A compact three-order mixed-cross coupled BPF with improved frequency selectivity using PVSRs is proposed. Multiple transmission zeros (TZs) can be obtained by introducing mixed-cross coupling between the nonadjacent resonators. The frequency-dependent mixed-cross coupling matrix of the proposed filter is presented and synthesized. It has been verified by simulation and measurement. The measurement result shows four finite TZs in the stopband, located at located at 1.74GHz with 52.16dB rejection, 2.53GHz with 24.67dB rejection, 3.83 GHz with 47.52 dB rejection, and 7.75 GHz with 54.83 dB rejection, respectively. The spurious frequencies of the upper stopband are suppressed below 20 dB from 3.32 to 13.91 GHz. The new BPF exhibits favorable selectivity and occupies a size of only 0.09[[lambda].sub.g] x0.11[[lambda].sub.g].

ACKNOWLEDGMENT

This work was supported by the National Natural Science Foundation of China (51172034) and the Fundamental Research Funds for the Central University of UESTC (ZYGX2010J120).

REFERENCES

[1.] Lu, J.-C., C.-K. Liao, and C.-Y. Chang, "Microstrip parallel-coupled filters with cascade trisection and quadruplet responses," IEEE Trans. Microw. Theory Tech., Vol. 56, No. 9, 2101-2110, 2008.

[2.] Hong, J. S. and M. J. Lancaster, "Couplings of microstrip square open-loop resonators for cross-coupled planar microwave filters," IEEE Trans. Microw. Theory Tech., Vol. 44, No. 12, 2099-2109, 1996.

[3.] Liao, C. K. and C. Y. Chang, "Modified parallel-coupled filter with two independently controllable upper stopband transmission zeros," IEEE Microw. Wireless Compon. Lett., Vol. 15, No. 12, 841-843, 2005.

[4.] Cai, L. Y., G. Zeng, H. C. Yang, and Y. Z. Cai, "Compact bandpass filter for RFID reader applications," Electronics Lett. Vol. 47, No. 7, 445-447, 2011.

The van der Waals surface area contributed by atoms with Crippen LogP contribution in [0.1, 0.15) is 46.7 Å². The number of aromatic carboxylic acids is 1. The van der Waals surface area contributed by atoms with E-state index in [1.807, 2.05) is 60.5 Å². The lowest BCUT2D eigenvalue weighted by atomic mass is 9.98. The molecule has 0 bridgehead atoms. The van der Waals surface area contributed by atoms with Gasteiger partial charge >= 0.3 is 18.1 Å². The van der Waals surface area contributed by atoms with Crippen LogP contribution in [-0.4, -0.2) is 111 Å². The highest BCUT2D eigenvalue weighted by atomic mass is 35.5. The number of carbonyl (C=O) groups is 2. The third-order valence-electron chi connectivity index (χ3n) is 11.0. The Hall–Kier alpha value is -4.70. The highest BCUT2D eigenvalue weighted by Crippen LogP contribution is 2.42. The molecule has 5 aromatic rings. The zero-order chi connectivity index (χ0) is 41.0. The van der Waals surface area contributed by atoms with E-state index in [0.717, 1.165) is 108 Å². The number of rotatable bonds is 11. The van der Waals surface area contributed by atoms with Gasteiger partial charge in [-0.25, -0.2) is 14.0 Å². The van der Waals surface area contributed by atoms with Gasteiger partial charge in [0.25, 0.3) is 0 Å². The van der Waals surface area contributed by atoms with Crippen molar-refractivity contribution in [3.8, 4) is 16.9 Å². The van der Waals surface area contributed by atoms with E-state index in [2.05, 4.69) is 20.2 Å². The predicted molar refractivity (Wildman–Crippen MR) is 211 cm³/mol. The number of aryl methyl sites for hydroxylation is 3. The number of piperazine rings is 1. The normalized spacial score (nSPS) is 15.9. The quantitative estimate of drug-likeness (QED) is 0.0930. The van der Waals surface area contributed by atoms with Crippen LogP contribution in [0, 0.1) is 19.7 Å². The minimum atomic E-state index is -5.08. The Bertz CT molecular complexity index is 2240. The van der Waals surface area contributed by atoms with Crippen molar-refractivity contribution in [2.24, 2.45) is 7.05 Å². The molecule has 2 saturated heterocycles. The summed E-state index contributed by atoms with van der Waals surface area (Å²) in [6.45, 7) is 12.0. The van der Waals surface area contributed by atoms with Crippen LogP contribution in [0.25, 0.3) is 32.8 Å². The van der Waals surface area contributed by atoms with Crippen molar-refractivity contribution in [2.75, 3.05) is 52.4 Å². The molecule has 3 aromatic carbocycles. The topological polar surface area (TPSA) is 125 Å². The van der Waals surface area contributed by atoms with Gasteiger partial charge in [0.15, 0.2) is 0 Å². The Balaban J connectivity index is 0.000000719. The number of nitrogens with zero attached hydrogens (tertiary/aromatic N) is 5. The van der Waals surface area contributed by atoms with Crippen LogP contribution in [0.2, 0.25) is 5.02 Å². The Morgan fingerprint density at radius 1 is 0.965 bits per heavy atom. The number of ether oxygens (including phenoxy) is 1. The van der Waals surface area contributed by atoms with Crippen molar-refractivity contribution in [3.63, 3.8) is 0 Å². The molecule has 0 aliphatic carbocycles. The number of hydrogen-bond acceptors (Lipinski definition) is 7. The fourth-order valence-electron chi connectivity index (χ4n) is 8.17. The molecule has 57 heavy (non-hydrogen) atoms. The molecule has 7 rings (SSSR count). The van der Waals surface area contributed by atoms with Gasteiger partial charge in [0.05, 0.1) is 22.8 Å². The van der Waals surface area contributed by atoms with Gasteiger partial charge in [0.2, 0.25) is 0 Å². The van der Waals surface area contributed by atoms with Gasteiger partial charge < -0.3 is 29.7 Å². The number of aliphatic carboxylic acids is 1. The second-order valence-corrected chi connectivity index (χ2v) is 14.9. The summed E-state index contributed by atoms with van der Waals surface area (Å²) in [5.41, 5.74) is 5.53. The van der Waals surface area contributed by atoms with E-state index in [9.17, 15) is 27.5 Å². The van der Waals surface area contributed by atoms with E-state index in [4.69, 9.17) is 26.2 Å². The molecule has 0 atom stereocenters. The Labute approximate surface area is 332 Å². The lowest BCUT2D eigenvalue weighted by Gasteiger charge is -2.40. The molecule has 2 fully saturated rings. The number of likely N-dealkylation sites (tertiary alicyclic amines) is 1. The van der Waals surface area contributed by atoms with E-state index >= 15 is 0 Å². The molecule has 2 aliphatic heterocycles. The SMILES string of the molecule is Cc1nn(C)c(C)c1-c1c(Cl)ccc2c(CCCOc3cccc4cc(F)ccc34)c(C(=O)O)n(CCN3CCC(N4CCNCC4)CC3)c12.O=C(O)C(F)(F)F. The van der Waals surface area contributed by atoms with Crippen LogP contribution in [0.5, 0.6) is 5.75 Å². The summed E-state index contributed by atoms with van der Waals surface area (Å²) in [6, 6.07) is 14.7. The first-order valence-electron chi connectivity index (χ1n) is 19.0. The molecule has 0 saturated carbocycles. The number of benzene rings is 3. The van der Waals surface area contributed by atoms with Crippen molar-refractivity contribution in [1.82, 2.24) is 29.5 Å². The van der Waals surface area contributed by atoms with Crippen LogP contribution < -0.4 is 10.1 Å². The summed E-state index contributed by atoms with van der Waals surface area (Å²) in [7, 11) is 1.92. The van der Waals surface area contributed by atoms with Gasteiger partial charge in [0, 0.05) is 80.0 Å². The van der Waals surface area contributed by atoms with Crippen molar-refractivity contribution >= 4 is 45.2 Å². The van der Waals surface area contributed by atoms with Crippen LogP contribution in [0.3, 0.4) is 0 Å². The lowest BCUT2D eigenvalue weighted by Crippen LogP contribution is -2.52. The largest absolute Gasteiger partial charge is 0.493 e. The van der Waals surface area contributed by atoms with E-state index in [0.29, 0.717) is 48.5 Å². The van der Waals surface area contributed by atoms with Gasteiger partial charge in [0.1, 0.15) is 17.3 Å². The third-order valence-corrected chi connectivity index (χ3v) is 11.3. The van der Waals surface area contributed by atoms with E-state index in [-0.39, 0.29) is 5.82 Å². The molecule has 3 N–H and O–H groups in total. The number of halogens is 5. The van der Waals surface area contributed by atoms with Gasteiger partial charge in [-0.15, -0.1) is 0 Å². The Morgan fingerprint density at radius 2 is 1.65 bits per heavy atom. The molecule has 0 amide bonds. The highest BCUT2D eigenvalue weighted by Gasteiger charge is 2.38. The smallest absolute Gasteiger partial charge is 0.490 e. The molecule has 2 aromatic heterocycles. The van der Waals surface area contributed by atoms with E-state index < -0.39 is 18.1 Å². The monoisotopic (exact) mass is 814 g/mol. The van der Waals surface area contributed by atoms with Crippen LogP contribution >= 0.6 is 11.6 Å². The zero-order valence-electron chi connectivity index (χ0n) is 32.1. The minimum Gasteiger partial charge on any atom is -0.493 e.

[5.] Hong, J.-S., E. P. McErlean, and B. M. Karyamapudi, "A high-temperature superconducting filter for future mobile telecommunication systems," IEEE Trans. Microw. Theory Tech., Vol. 53, No. 6, 1976-1981, 2005.

[6.] Amari, S. and J. Bornemann, "Maximum number of finite transmission zeros of coupling resonator filters with source/load multi-resonator coupling and a given topology," Microwave Conference, 1175-1177, 2000.

[7.] Montejo-Garai, J. R., "Synthesis of N-even order symmetric filters with N transmission zeros by means of source-load cross coupling," Electron. Lett., Vol. 36, No. 3, 232-233, 2000.

[8.] Shaman, H. and J.-S. Hong, "A novel ultra-wideband (UWB) bandpass filter (BPF) with pairs of transmission zeroes," IEEE Microw. Wirelss Compon. Lett., Vol. 17, No. 2, 121-123, 2007.

[9.] Athukorala, L. and D. Budimir, "Compact filter configurations using concentric microstrip open-loop resonators," IEEE Microw. Wirelss Compon. Lett., Vol. 22, No. 5, 245-247, 2012.

[10.] Dai, G. and M. Xia, "Novel miniaturized bandpass filters using spiral-shaped resonators and window feed structures," Progress In Electromagnetics Research, Vol. 100, 235-243, 2010.

[11.] Gomez-Garcia, R. and J. I. Alonso, "Design of sharp-rejection and low-loss wide-band planar filters using signal-interference techniques," IEEE Microw. Wirel. Compon. Lett., Vol. 15, No. 8, 530-532, 2005.

[12.] Gomez-Garcia, R., "High-rejection wideband signal-interference microstrip filters using rat-race couplers,"Electron. Lett., Vol. 42, No. 20, 1162-1163, 2006.

[13.] Ma, K. X., J. G. Ma, K. S. Yeo, and M. A. Do, "A compact size coupling controllable filter with separate electric and coupling paths," IEEE Trans. Microw. Theory Tech., Vol. 54, No. 3, 11131119, 2006.

[14.] Chu, Q.-X. and H. Wang, "A compact open-loop filter with mixed electric and magnetic coupling," IEEE Trans. Microw. Theory Tech., Vol. 56, No. 2, 431-439, 2008.

[15.] Wei, X. B., Y. Shi, P. Wang, J. X. Liao, Z. Q. Xu, and B. C. Yang, "Design of compact, wide stopband bandpass filter using stepped impedance resonator," Journal of Electromagnetic Waves and Applications, Vol. 26, No. 8-9, 1095-1104, 2012.

[16.] Amari, S., U. Rosenberg, and J. Bornemann, "Adaptive synthesis and design of resonator filters with source/ load-multi-resonator coupling," IEEE Trans. Microw. Theory Tech., Vol. 50, No. 8, 1969-1978, 2002.

[17.] Lin, S.-C., C.-H. Wang, and C. H. Chen, "Novel patch-via-spiral resonators for the development of miniaturized bandpass filters with transmission zeros," IEEE Trans. Microw. Theory Tech., Vol. 55, No. 1, 137-146, 2007

[18.] Amari, S., "Synthesis of cross coupled resonator filters using an analytical gradient based optimization technique," IEEE Trans. Microw. Theory Tech., Vol. 48, No. 9, 1559-1564, 2000.